At Oxford, a key part of the education was in tutorials and every week I had to attempt and submit problems in physics and philosophy to be discussed in tutorials, and some of these were with David Brink.  In these tutorials, David gave the impression of being somewhat of a scatty professor, but it was only an impression.  If there was a problem that the students were stuck on, he'd look at it.  Say "ah" repeatedly in a way that sounded like it indeed was a sticky problem, rub his hands up and down his thighs as if a bit of help with blood circulation would help things, and then, when it looked like he might have forgotten how to speak, or might possibly have passed away (I thought him old, but he was only early 60s then) he would come out with the most impressive resolution of the problem, which was just perfect in terms of communicating to undergraduates like me, as well as so obviously being correct. 

The tutorials were in his office above the Senior Common Room - the staff room for the fellows of the college.  I didn't know at first that this was the purpose of the big room below his office, but what I did know is that up next to his office was a door out onto a flat roof which usually seemed to be kept unlocked.   One night, then, after drinking with a group in the college bar, I somehow thought of suggesting we go up to this roof, and so we did. One of the College porters came to get us.   I don't remember his name, but he was the stern Scottish one, and he let it be known that we were in serious trouble for trying to break into the Senior Common Room.  As he led us through the quad in dim evening light, Iain Corby from the year above me, who had a reputation as a conservative sort, suggested we run away.  This seemed very wise since in the low light, the ability of one man to lead a large bunch of students across the grass did indeed seem rather limited, so I walked, or ran, off, leaving the porter to take some fraction of the group to the lodge.   My name was, however, given in as one of the perpetrators of this great crime and I did receive some ticking off later.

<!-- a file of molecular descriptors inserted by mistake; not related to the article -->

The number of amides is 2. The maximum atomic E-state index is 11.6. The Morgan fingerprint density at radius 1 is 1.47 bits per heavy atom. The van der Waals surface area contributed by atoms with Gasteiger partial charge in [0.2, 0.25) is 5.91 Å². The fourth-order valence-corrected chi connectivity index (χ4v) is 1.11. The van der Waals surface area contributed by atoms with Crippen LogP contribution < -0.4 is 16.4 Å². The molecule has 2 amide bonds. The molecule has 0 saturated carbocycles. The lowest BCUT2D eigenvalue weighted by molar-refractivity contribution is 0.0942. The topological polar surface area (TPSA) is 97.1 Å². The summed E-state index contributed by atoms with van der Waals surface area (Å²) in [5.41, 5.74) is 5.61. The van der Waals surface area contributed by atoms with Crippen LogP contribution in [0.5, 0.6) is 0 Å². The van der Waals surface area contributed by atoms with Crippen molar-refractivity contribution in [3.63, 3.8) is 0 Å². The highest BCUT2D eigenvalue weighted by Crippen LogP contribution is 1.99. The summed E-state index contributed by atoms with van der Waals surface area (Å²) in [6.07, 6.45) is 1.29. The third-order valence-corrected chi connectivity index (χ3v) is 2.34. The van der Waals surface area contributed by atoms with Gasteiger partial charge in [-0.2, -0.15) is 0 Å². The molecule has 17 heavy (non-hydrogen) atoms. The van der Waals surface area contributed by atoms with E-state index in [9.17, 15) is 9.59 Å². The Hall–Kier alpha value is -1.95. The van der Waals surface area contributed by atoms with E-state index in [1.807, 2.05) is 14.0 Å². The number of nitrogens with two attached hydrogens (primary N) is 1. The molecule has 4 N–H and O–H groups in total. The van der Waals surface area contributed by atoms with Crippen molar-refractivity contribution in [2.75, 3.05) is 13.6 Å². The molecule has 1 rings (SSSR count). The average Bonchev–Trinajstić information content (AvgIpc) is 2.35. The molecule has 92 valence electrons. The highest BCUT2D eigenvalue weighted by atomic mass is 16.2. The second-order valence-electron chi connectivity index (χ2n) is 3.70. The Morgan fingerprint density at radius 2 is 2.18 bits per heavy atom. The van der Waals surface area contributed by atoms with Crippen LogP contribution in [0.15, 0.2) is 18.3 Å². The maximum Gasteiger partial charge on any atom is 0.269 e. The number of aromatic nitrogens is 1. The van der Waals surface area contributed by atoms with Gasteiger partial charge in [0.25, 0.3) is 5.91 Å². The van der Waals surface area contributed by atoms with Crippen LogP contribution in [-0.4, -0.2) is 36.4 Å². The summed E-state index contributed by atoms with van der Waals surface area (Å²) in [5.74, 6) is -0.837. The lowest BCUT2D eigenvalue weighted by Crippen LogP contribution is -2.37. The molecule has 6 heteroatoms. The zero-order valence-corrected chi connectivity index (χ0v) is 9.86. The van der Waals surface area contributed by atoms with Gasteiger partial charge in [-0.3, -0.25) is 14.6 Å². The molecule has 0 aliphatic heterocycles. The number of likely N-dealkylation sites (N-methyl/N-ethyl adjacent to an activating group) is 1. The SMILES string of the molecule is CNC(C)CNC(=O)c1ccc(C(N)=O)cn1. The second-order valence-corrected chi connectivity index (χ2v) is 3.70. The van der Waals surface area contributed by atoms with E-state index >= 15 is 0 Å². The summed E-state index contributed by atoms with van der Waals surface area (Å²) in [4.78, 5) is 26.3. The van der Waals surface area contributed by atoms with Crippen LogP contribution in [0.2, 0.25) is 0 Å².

I think David Brink left Balliol on extended leave after my first year to take up a position in ECT* (European Centre for Theoretical Nuclear Physics) in Italy as director of the institution, so I did not have him as a tutor beyond my first year.

Postgrad and later

I stayed on at Oxford to do a DPhil in theoretical nuclear physics.  It was David Brink's subject, though I don't think I realised that when I embarked on my D.Phil (and indeed, David was still away in Trento, Italy).  My choice of nuclear physics came from having enjoyed the optional paper in my final year - a combined nuclear and particle physics paper, if I remember rightly - and that in part because I enjoyed learning from the particular tutor who taught it.  It was not necessarily the most sensible choice, since it was a subject on the wane in Oxford.  They had already made a deliberate decision that particle physics was the future where nuclear physics was the past, and all the experimental effort was shifted to particle physics, with a few of the older theorists (like Peter Hodgson and Brian Buck) still keeping on with nuclear physics.  I, in fact, joined a mostly experimental group working in the condensed matter department which really did nuclear physics, but which was physically sited in the building which had access to the low temperature facilities needed for their work.  The group was run by Nick and Jirina Stone, with Jirina being a theorist who became my supervisor.